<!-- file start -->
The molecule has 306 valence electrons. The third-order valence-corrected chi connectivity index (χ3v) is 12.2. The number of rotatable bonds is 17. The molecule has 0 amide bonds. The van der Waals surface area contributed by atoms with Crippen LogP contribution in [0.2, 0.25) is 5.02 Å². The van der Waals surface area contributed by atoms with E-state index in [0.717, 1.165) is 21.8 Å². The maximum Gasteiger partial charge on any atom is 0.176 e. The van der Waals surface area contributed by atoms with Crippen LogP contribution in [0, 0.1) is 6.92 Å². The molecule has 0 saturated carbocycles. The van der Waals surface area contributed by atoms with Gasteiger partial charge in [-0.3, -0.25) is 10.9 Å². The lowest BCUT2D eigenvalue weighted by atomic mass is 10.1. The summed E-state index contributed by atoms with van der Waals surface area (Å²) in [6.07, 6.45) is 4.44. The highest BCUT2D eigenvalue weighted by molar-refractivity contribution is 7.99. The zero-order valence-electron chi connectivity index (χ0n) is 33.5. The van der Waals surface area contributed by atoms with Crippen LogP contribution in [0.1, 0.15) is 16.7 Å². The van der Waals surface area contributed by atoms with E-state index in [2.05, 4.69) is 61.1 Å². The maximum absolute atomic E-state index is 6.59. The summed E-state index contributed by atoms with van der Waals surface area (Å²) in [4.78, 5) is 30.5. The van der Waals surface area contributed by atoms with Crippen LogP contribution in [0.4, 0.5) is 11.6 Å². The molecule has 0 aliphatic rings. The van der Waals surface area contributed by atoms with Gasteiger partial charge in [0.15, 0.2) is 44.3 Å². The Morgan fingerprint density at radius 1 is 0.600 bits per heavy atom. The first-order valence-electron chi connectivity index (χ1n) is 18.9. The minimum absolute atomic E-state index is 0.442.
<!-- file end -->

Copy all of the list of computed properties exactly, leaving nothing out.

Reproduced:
The molecule has 306 valence electrons. The third-order valence-corrected chi connectivity index (χ3v) is 12.2. The number of rotatable bonds is 17. The molecule has 0 amide bonds. The van der Waals surface area contributed by atoms with Crippen LogP contribution in [0.2, 0.25) is 5.02 Å². The van der Waals surface area contributed by atoms with E-state index in [0.717, 1.165) is 21.8 Å². The maximum Gasteiger partial charge on any atom is 0.176 e. The van der Waals surface area contributed by atoms with Crippen LogP contribution in [0, 0.1) is 6.92 Å². The molecule has 0 saturated carbocycles. The van der Waals surface area contributed by atoms with Gasteiger partial charge in [-0.3, -0.25) is 10.9 Å². The lowest BCUT2D eigenvalue weighted by atomic mass is 10.1. The summed E-state index contributed by atoms with van der Waals surface area (Å²) in [6.07, 6.45) is 4.44. The highest BCUT2D eigenvalue weighted by molar-refractivity contribution is 7.99. The zero-order valence-electron chi connectivity index (χ0n) is 33.5. The van der Waals surface area contributed by atoms with Crippen LogP contribution in [0.1, 0.15) is 16.7 Å². The van der Waals surface area contributed by atoms with E-state index in [2.05, 4.69) is 61.1 Å². The maximum absolute atomic E-state index is 6.59. The summed E-state index contributed by atoms with van der Waals surface area (Å²) in [4.78, 5) is 30.5. The van der Waals surface area contributed by atoms with Crippen LogP contribution in [0.4, 0.5) is 11.6 Å². The molecule has 0 aliphatic rings. The van der Waals surface area contributed by atoms with Gasteiger partial charge in [0.15, 0.2) is 44.3 Å². The Morgan fingerprint density at radius 1 is 0.600 bits per heavy atom. The first-order valence-electron chi connectivity index (χ1n) is 18.9. The minimum absolute atomic E-state index is 0.442.